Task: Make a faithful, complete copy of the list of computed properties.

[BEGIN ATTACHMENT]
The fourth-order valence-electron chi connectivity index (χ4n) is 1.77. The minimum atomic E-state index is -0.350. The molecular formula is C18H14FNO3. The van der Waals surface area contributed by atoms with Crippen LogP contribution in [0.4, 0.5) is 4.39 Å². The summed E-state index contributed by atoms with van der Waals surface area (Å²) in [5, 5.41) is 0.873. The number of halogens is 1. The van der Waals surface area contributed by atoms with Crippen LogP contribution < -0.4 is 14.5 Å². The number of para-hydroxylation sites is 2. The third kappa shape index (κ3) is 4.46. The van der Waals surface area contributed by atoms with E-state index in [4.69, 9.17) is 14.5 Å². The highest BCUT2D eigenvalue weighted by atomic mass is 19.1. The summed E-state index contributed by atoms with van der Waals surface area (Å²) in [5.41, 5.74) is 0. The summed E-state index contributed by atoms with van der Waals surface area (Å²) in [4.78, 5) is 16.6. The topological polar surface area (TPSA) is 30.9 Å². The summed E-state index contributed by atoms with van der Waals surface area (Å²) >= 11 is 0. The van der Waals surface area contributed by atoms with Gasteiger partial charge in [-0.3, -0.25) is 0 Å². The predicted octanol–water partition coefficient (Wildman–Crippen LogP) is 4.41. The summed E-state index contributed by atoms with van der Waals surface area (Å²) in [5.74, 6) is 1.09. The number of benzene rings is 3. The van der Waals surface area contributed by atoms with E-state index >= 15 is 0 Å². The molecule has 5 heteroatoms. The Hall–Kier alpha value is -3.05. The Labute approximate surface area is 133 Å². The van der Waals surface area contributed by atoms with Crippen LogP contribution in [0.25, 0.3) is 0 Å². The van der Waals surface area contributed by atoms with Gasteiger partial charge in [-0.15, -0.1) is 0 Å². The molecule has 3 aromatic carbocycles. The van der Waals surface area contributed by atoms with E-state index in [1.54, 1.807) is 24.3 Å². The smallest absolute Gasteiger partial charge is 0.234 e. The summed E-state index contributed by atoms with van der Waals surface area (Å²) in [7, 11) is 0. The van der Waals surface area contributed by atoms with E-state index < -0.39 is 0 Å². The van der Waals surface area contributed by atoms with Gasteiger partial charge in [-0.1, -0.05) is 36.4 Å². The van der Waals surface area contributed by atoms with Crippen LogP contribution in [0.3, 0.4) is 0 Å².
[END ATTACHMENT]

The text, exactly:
The fourth-order valence-electron chi connectivity index (χ4n) is 1.77. The minimum atomic E-state index is -0.350. The molecular formula is C18H14FNO3. The van der Waals surface area contributed by atoms with Crippen LogP contribution in [0.4, 0.5) is 4.39 Å². The summed E-state index contributed by atoms with van der Waals surface area (Å²) in [5, 5.41) is 0.873. The number of halogens is 1. The van der Waals surface area contributed by atoms with Crippen LogP contribution < -0.4 is 14.5 Å². The number of para-hydroxylation sites is 2. The third kappa shape index (κ3) is 4.46. The van der Waals surface area contributed by atoms with E-state index in [4.69, 9.17) is 14.5 Å². The highest BCUT2D eigenvalue weighted by atomic mass is 19.1. The summed E-state index contributed by atoms with van der Waals surface area (Å²) in [5.41, 5.74) is 0. The summed E-state index contributed by atoms with van der Waals surface area (Å²) in [4.78, 5) is 16.6. The topological polar surface area (TPSA) is 30.9 Å². The summed E-state index contributed by atoms with van der Waals surface area (Å²) >= 11 is 0. The van der Waals surface area contributed by atoms with Gasteiger partial charge in [-0.3, -0.25) is 0 Å². The predicted octanol–water partition coefficient (Wildman–Crippen LogP) is 4.41. The summed E-state index contributed by atoms with van der Waals surface area (Å²) in [5.74, 6) is 1.09. The number of benzene rings is 3. The van der Waals surface area contributed by atoms with E-state index >= 15 is 0 Å². The molecule has 5 heteroatoms. The Hall–Kier alpha value is -3.05. The Labute approximate surface area is 133 Å². The van der Waals surface area contributed by atoms with Crippen LogP contribution in [0.25, 0.3) is 0 Å². The van der Waals surface area contributed by atoms with Gasteiger partial charge in [-0.15, -0.1) is 0 Å². The molecule has 3 aromatic carbocycles. The van der Waals surface area contributed by atoms with E-state index in [1.54, 1.807) is 24.3 Å². The smallest absolute Gasteiger partial charge is 0.234 e. The summed E-state index contributed by atoms with van der Waals surface area (Å²) in [7, 11) is 0. The van der Waals surface area contributed by atoms with E-state index < -0.39 is 0 Å². The van der Waals surface area contributed by atoms with Gasteiger partial charge in [-0.1, -0.05) is 36.4 Å². The van der Waals surface area contributed by atoms with Crippen LogP contribution in [0.3, 0.4) is 0 Å².